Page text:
Biliary Atresia

Biliary Atresia

Biliary atresia is a rare but serious liver disorder that affects newborn pēpi (babies).

Illustration by Dr Greta File. Property of KidsHealth.

Illustration showing biliary atresia compared with a normal biliary system in a baby


Key points about biliary atresia

  • biliary atresia is a rare but serious liver disorder that affects newborn pēpi
  • biliary atresia causes jaundice that continues after 2 weeks of age in newborn pēpi
  • pēpi need special tests to diagnose biliary atresia
  • treatment involves surgery as early as possible to minimise liver damage
  • the surgery is not always successful
  • if the liver is badly damaged, a liver transplant may be necessary

What is biliary atresia?

Biliary atresia is a condition that happens when irritation and swelling (inflammation) develop in the bile ducts of infants. The inflammation can happen in any of the bile ducts inside and outside the liver. This causes bile duct damage. 

When the ducts are damaged, the bile cannot flow out of the liver. Bile is trapped and causes scarring of the liver. This scarring is called fibrosis. The bile ducts outside the liver are always permanently damaged preventing any bile flow into the gut. The gall bladder is also affected.

What causes biliary atresia?

The cause of biliary atresia is not known. There is currently no known way of preventing biliary atresia, or of predicting when it will occur.

What are the early signs of biliary atresia?

In the first few weeks of life, pēpi with biliary atresia often seem well apart from having yellow skin and whites of the eyes. This yellow colour is called jaundice. Most pēpi with jaundice are healthy and the jaundice fades over the next few weeks. In biliary atresia, the jaundice does not fade or it gets worse over time.

The following are important signs to look out for. 

Dark wee

A baby's wee should not have any colour.

Pale poo

White, cream, grey or beige-coloured poo. Baby poo is normally green or yellow.


Bleeding that lasts longer than normal. Common places pēpi can bleed from are the nose or mouth.

When should I seek help for my baby with jaundice?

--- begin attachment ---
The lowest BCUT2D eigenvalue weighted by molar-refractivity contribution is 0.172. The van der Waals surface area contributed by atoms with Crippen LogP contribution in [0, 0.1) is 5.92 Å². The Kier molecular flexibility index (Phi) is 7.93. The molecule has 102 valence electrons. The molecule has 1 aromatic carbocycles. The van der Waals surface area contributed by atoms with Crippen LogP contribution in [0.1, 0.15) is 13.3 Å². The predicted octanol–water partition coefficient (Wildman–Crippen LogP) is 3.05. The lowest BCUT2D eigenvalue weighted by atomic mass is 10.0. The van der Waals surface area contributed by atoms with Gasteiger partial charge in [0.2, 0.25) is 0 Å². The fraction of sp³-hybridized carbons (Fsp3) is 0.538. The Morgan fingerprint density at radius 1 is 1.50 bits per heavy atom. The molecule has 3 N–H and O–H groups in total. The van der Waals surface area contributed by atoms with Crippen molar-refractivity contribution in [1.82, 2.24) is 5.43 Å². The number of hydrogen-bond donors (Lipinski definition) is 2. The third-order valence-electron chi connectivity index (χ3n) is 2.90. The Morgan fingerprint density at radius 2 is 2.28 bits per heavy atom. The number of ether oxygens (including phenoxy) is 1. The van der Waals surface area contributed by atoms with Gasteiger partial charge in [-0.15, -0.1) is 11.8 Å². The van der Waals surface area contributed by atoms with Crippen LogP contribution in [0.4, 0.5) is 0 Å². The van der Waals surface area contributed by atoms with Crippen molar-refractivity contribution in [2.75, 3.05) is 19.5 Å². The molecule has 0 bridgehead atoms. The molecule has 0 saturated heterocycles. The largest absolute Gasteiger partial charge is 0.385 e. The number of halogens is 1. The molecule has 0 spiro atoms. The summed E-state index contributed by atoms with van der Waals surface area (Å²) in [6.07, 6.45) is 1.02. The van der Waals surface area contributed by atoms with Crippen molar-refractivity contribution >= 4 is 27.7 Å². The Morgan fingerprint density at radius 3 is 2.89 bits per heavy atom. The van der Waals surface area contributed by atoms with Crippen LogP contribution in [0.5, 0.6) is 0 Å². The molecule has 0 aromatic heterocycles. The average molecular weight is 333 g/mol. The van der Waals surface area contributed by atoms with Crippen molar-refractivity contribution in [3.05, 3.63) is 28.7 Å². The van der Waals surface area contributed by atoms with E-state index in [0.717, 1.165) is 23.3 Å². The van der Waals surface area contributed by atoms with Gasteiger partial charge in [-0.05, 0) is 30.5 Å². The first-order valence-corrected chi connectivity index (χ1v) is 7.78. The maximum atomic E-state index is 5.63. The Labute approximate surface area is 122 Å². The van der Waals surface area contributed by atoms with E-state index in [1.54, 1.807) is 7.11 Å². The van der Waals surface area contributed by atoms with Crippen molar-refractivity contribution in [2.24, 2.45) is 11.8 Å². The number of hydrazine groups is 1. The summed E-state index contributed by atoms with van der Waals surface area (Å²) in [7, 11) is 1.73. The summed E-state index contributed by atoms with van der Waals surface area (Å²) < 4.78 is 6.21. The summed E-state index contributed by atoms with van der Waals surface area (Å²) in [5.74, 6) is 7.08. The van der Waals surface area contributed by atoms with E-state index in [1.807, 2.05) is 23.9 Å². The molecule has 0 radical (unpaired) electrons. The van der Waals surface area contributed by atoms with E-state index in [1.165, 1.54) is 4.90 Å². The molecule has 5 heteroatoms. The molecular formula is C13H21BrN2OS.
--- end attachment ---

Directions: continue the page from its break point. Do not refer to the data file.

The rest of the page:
You should see a health professional or lead maternity carer (LMC) if your baby:

  • is still jaundiced at 2 weeks of age
  • becomes jaundiced after 2 weeks of age
  • has pale, white or light beige-coloured poo 
  • has yellow or dark wee

The photo below shows a nappy with pale poo and dark wee.

Nappy with dark urine and light colours stool from liver disease

How is biliary atresia diagnosed?

There are many reasons why your baby might be jaundiced after the age of 2 weeks. A health professional, midwife or LMC should check your baby. A health professional, midwife or LMC should ask for a blood test to help find the reason for the jaundice. Biliary atresia is very rare, so the blood test may show another cause for the jaundice.

If the health professional suspects biliary atresia, they will make an urgent appointment for your baby with a paediatrician (a specialist in children's health). 

Your baby may have:

  • more blood tests
  • an ultrasound scan of the liver
  • a liver biopsy 

See the KidsHealth page on ultrasound scans for children for more information.

See the KidsHealth page on liver biopsy for more information.

How is biliary atresia treated?

The treatment for biliary atresia is a surgery called the Kasai procedure. The surgery involves connecting part of the intestine directly to the liver so that bile is able to flow from the liver to the intestine.

The picture below shows a normal biliary system.

The picture below shows the missing bile ducts in biliary atresia and the Kasai procedure which is used to treat biliary atesia.


Illustration showing Kasai procedure used for biliary atresia

This operation works best if your baby is young (less than 2 months old). The operation does not always cure biliary atresia, even when it is done early.

If the operation does not help, then over time your child's liver will become more and more damaged. This leads to liver failure. The only cure for liver failure is a liver transplant.

What are the complications of biliary atresia?

Biliary atresia can cause a number of problems.

Growth problems

Your baby will not be able to digest the fats from breastmilk or normal formula milk because bile (needed for fat digestion) is not getting into the intestine. This leads to poor growth. Your baby may need a special feed that contains a different kind of fat, that they can digest better. Some pēpi need extra feeds or supplements through a feeding tube to help them grow.

Vitamin deficiencies

Vitamins A, D, E and K dissolve in fat so they cannot be absorbed properly into the body in biliary atresia. Your baby will need extra medicine to provide these vitamins.


Liver disease may cause a baby to be very itchy. This problem does not affect all pēpi with jaundice, but it can be quite distressing. Your baby may need medicine to help with the itch.

Other problems

If the Kasai surgery is unsuccessful and the liver starts to fail, other problems may occur. Your specialist team will talk to you about the risks for your baby and the things to watch out for.


Illustrations by Dr Greta File. Property of KidsHealth. 

Photo of nappy with pale poo and dark wee provided by Dr Helen Evans. 

This page last reviewed 19 March 2024.

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